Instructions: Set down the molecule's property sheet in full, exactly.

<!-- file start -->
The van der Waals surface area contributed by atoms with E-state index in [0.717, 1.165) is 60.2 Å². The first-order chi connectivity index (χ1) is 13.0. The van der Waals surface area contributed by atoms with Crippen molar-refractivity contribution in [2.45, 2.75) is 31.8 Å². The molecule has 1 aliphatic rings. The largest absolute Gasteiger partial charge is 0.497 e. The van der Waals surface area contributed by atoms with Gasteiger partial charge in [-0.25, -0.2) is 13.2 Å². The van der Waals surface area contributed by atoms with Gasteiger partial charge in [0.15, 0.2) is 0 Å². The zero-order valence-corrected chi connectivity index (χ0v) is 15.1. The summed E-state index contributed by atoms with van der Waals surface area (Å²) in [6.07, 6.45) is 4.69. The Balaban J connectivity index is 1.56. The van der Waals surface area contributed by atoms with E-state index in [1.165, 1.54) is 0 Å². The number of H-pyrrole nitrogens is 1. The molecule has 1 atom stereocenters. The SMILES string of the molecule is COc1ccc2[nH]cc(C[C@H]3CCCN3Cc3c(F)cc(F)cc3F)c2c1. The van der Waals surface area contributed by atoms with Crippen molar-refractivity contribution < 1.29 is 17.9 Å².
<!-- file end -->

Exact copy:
The van der Waals surface area contributed by atoms with E-state index in [0.717, 1.165) is 60.2 Å². The first-order chi connectivity index (χ1) is 13.0. The van der Waals surface area contributed by atoms with Crippen molar-refractivity contribution in [2.45, 2.75) is 31.8 Å². The molecule has 1 aliphatic rings. The largest absolute Gasteiger partial charge is 0.497 e. The van der Waals surface area contributed by atoms with Gasteiger partial charge in [-0.25, -0.2) is 13.2 Å². The van der Waals surface area contributed by atoms with Gasteiger partial charge in [0.15, 0.2) is 0 Å². The zero-order valence-corrected chi connectivity index (χ0v) is 15.1. The summed E-state index contributed by atoms with van der Waals surface area (Å²) in [6.07, 6.45) is 4.69. The Balaban J connectivity index is 1.56. The van der Waals surface area contributed by atoms with E-state index in [1.165, 1.54) is 0 Å². The number of H-pyrrole nitrogens is 1. The molecule has 1 atom stereocenters. The SMILES string of the molecule is COc1ccc2[nH]cc(C[C@H]3CCCN3Cc3c(F)cc(F)cc3F)c2c1. The van der Waals surface area contributed by atoms with Crippen molar-refractivity contribution < 1.29 is 17.9 Å².